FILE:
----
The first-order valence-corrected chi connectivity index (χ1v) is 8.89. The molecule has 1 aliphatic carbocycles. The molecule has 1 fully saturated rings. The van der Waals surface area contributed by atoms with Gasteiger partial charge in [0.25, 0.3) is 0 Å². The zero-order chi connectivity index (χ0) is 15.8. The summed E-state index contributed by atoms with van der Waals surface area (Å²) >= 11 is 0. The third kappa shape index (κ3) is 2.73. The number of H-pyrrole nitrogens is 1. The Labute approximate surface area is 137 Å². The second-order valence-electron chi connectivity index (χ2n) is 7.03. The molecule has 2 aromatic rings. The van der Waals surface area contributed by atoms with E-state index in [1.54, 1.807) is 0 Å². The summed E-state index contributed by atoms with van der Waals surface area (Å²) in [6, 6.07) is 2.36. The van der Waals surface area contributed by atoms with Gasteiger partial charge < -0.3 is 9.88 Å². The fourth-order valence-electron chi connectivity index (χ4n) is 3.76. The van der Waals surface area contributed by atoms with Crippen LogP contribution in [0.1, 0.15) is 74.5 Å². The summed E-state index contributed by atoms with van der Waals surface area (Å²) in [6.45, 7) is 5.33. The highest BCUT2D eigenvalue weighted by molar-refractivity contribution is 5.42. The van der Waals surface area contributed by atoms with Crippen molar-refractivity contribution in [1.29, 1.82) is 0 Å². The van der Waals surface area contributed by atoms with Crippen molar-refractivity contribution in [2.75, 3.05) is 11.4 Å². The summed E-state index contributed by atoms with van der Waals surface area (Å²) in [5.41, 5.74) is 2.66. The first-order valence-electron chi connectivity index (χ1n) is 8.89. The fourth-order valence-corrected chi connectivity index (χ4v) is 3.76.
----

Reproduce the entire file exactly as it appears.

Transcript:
The first-order valence-corrected chi connectivity index (χ1v) is 8.89. The molecule has 1 aliphatic carbocycles. The molecule has 1 fully saturated rings. The van der Waals surface area contributed by atoms with Gasteiger partial charge in [0.25, 0.3) is 0 Å². The zero-order chi connectivity index (χ0) is 15.8. The summed E-state index contributed by atoms with van der Waals surface area (Å²) >= 11 is 0. The third kappa shape index (κ3) is 2.73. The number of H-pyrrole nitrogens is 1. The Labute approximate surface area is 137 Å². The second-order valence-electron chi connectivity index (χ2n) is 7.03. The molecule has 2 aromatic rings. The van der Waals surface area contributed by atoms with E-state index in [1.54, 1.807) is 0 Å². The summed E-state index contributed by atoms with van der Waals surface area (Å²) in [6, 6.07) is 2.36. The van der Waals surface area contributed by atoms with Gasteiger partial charge < -0.3 is 9.88 Å². The fourth-order valence-electron chi connectivity index (χ4n) is 3.76. The van der Waals surface area contributed by atoms with Crippen LogP contribution in [0.1, 0.15) is 74.5 Å². The summed E-state index contributed by atoms with van der Waals surface area (Å²) in [6.45, 7) is 5.33. The highest BCUT2D eigenvalue weighted by molar-refractivity contribution is 5.42. The van der Waals surface area contributed by atoms with Crippen molar-refractivity contribution in [1.29, 1.82) is 0 Å². The van der Waals surface area contributed by atoms with Crippen molar-refractivity contribution in [2.75, 3.05) is 11.4 Å². The summed E-state index contributed by atoms with van der Waals surface area (Å²) in [5.41, 5.74) is 2.66. The first-order valence-electron chi connectivity index (χ1n) is 8.89. The fourth-order valence-corrected chi connectivity index (χ4v) is 3.76.